From Bifurcation to Calibration: Twin-Track Deference and the Culture of Justification
Wilberg & Elliott (eds), The Scope and Intensity of Substantive Judicial Review: Traversing Taggart’s Rainbow (Hart Publishing, 2015)
24 Pages Posted: 12 May 2015 Last revised: 22 May 2015
Date Written: May 12, 2015
Questions about substantive judicial review - its legitimacy, its appropriate intensity, its proper limits - often appear to be as intractable as they are beguiling. The appeal - but also the complexity - of the debate lies, at least in part, in the fact that it is animated by disagreement about underlying constitutional matters, including the rule of law, the separation of powers, and the nature, status, extent, legitimacy and interaction of legislative, administrative and judicial authority. In this chapter, I am concerned with substantive review in the narrower of the two senses in which the term is used in this book: that is, review of the decision itself, as distinct from the process by which the decision was taken, on grounds involving some degree of scrutiny of the merits. More particularly, the aim is to explore the relationship between the constitutional matters mentioned above and the front-line doctrinal tools, such as the Wednesbury and proportionality tests, that are associated with substantive review. I will advocate an approach that, while acknowledging the valuable role that doctrinal tools are capable of playing in the structuring of law and legal reasoning, insists upon such tools’ subservience to the underlying concerns that ought to be in the driving seat. I will also argue against approaches that promise neat, bright-line distinctions but which do so by masking underlying normative or constitutional complexity through the application of a formalist doctrinal veneer.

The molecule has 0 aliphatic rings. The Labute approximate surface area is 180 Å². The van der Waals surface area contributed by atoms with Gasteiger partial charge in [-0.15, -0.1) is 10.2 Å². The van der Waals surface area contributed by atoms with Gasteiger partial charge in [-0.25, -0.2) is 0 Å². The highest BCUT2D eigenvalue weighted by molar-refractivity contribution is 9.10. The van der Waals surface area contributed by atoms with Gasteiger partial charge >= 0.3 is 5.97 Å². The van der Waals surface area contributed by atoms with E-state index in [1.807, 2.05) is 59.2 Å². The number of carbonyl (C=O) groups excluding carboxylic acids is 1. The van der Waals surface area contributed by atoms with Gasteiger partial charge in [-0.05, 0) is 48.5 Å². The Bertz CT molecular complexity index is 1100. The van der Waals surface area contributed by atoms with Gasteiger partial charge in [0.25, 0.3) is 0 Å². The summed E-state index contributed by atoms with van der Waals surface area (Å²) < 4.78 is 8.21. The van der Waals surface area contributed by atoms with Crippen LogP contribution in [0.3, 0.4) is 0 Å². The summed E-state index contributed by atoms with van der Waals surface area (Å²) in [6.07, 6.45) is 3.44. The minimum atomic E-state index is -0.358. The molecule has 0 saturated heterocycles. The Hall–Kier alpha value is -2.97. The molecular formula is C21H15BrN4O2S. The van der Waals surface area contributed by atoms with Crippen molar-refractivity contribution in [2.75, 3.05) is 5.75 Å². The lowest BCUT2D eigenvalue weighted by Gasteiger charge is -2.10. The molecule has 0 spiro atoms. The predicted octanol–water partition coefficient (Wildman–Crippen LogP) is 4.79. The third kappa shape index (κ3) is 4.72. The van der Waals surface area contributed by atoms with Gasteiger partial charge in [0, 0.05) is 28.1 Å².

Keywords: judicial review, administrative law, constitutional law, public law, deference, proportionality, reasonableness, rationality, Wednesbury, substantive review
JEL Classification: K00, K10, K19, K20, K29, K30, K39
Suggested Citation: Suggested Citation